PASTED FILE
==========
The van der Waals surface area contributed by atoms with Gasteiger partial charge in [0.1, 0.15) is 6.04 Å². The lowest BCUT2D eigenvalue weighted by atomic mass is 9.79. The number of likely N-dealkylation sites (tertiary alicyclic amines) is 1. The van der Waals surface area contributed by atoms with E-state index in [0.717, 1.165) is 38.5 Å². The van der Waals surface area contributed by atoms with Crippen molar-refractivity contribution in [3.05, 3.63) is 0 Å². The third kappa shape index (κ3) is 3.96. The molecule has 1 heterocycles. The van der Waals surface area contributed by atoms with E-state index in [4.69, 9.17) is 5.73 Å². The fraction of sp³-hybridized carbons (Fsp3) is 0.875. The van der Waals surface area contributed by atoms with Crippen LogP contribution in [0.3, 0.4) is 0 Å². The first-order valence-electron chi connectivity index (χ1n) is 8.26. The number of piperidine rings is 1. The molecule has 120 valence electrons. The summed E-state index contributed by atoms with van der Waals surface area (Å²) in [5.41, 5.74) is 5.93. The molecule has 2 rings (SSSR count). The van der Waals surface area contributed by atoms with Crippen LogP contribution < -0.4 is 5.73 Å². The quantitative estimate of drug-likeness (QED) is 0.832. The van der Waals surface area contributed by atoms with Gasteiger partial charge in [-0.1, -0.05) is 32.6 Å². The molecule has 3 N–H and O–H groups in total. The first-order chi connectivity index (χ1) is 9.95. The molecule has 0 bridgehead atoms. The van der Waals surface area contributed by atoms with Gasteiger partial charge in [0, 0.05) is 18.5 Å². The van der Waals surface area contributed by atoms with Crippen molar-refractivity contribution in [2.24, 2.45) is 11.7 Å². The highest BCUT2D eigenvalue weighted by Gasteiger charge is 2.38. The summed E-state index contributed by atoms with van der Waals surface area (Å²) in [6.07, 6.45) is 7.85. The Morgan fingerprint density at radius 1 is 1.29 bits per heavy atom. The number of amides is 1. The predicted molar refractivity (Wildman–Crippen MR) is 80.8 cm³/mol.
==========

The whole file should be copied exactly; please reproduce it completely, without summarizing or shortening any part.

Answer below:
The van der Waals surface area contributed by atoms with Gasteiger partial charge in [0.1, 0.15) is 6.04 Å². The lowest BCUT2D eigenvalue weighted by atomic mass is 9.79. The number of likely N-dealkylation sites (tertiary alicyclic amines) is 1. The van der Waals surface area contributed by atoms with E-state index in [0.717, 1.165) is 38.5 Å². The van der Waals surface area contributed by atoms with Crippen molar-refractivity contribution in [3.05, 3.63) is 0 Å². The third kappa shape index (κ3) is 3.96. The molecule has 1 heterocycles. The van der Waals surface area contributed by atoms with E-state index in [4.69, 9.17) is 5.73 Å². The fraction of sp³-hybridized carbons (Fsp3) is 0.875. The van der Waals surface area contributed by atoms with Crippen LogP contribution in [0.3, 0.4) is 0 Å². The first-order valence-electron chi connectivity index (χ1n) is 8.26. The number of piperidine rings is 1. The molecule has 120 valence electrons. The summed E-state index contributed by atoms with van der Waals surface area (Å²) in [5.41, 5.74) is 5.93. The molecule has 2 rings (SSSR count). The van der Waals surface area contributed by atoms with Crippen LogP contribution < -0.4 is 5.73 Å². The quantitative estimate of drug-likeness (QED) is 0.832. The van der Waals surface area contributed by atoms with Gasteiger partial charge in [-0.1, -0.05) is 32.6 Å². The molecule has 3 N–H and O–H groups in total. The first-order chi connectivity index (χ1) is 9.95. The molecule has 0 bridgehead atoms. The van der Waals surface area contributed by atoms with Gasteiger partial charge in [0, 0.05) is 18.5 Å². The van der Waals surface area contributed by atoms with Crippen molar-refractivity contribution in [2.24, 2.45) is 11.7 Å². The highest BCUT2D eigenvalue weighted by Gasteiger charge is 2.38. The summed E-state index contributed by atoms with van der Waals surface area (Å²) in [6.07, 6.45) is 7.85. The Morgan fingerprint density at radius 1 is 1.29 bits per heavy atom. The number of amides is 1. The predicted molar refractivity (Wildman–Crippen MR) is 80.8 cm³/mol.